SG: “Ana Casas has lived most of her life in Boulder, and it’s a very powerful monologue about the experience that she had when her little brother was deported to Mexico. It’s powerful for me to read it just to myself, I think it’s going to be powerful to perform it. What’s been great about this ‘Do You Know Who I Am’ performance — and I’ve seen it performed several times and I’ve read a lot about it — is that it helps non-immigrants in Boulder County understand what the experience has been of the undocumented community and what it’s like to live that way in our community.”
“I actually do have a hard time [reading the piece]. As a father of two boys myself, the whole idea of this boy being deported from his family is very emotional.”
On how the performance helps offer perspective on immigration
SG: “We’ve spent a lot of time, we’ve done probably close to 200 events in Boulder County and elsewhere in Colorado. A lot of the problems around immigration in our country are based on lack of understanding — lack of understanding the law, lack of understanding the experience, lack of understanding what options are. What I say to lots of folks, and I spend a lot of time in the community talking about these issues, is when you understand the intersection of federal law and state law, the difference between committing a crime and being undocumented — and there’s a large difference — and you understand the enormous contribution that the undocumented community makes, you will approach these issues with a much more thoughtful and I think compassionate approach. It’s been my experience that when people really understand… one of the problems we have nationally now is that people don’t really talk, they kind of yell at each other. And immigration’s a very complex issue and people really need to understand what the legal issues are, the social issues, and when they do, they approach it with a much more compassionate and thoughtful approach.”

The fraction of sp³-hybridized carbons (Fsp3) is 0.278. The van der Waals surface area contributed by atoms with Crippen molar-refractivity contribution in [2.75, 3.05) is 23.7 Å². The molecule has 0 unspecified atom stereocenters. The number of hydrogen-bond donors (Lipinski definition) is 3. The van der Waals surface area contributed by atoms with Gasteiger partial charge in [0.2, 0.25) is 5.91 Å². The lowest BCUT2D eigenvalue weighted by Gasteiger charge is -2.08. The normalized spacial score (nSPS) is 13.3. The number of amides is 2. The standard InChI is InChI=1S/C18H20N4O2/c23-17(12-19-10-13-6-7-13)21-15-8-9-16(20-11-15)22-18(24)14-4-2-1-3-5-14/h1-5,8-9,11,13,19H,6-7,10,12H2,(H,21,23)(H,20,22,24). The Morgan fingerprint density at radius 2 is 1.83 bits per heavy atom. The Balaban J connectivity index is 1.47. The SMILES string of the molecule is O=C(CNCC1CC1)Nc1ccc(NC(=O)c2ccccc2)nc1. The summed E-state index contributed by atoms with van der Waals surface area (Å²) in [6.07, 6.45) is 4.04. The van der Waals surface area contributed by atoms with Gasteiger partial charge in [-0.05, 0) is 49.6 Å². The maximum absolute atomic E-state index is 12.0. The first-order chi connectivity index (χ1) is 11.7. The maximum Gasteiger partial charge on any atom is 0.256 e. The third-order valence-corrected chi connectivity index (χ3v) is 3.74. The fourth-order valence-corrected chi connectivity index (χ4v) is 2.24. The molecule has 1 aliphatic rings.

“To hear the words ‘I am not a criminal’ uttered by law enforcement through our monologues, for me, is very, very powerful.”
Galvan, on his response to hearing Garnett read a piece
VG: “It’s interesting to see Stan really chew on the words that she’s written and spoken emotionally, because I think this is what we’re trying to accomplish is to really show that, no matter who you are, regardless of your background, you’re gonna to seek out the humanity in people’s words and in their story. Really it’s the pit of the reason why I got into this performance, is because I want to make sure that people hear that aspect of my story that makes us human, it makes us equal.”
Garnett, on sympathy and the rule of law when it comes to immigration
SG: “Sympathy is definitely a part of understanding these stories, but my message as a lawyer of 35 years and a person who’s a leader in law enforcement in Colorado, is it’s all about the rule of law. It’s all about making sure America is a country that it’s always promised to be, and that we need it to be. The rule of law means that everyone is entitled to the protection of the law no matter who they are. Issues like immigration are complex. They’re very analogous to federal tax issues. Somebody doesn’t pay their taxes, they need to sort that out with the federal government. But if they’re a victim of a crime in my county, they’re entitled to the full protection of the law. The same is true with immigration. Any human being who lives in Colorado has a constitutional right to the protection of Colorado law. Sympathy helps, but what it’s really about is the American tradition of the rule of law and of people being treated equally.”
This article was originally published by WBUR.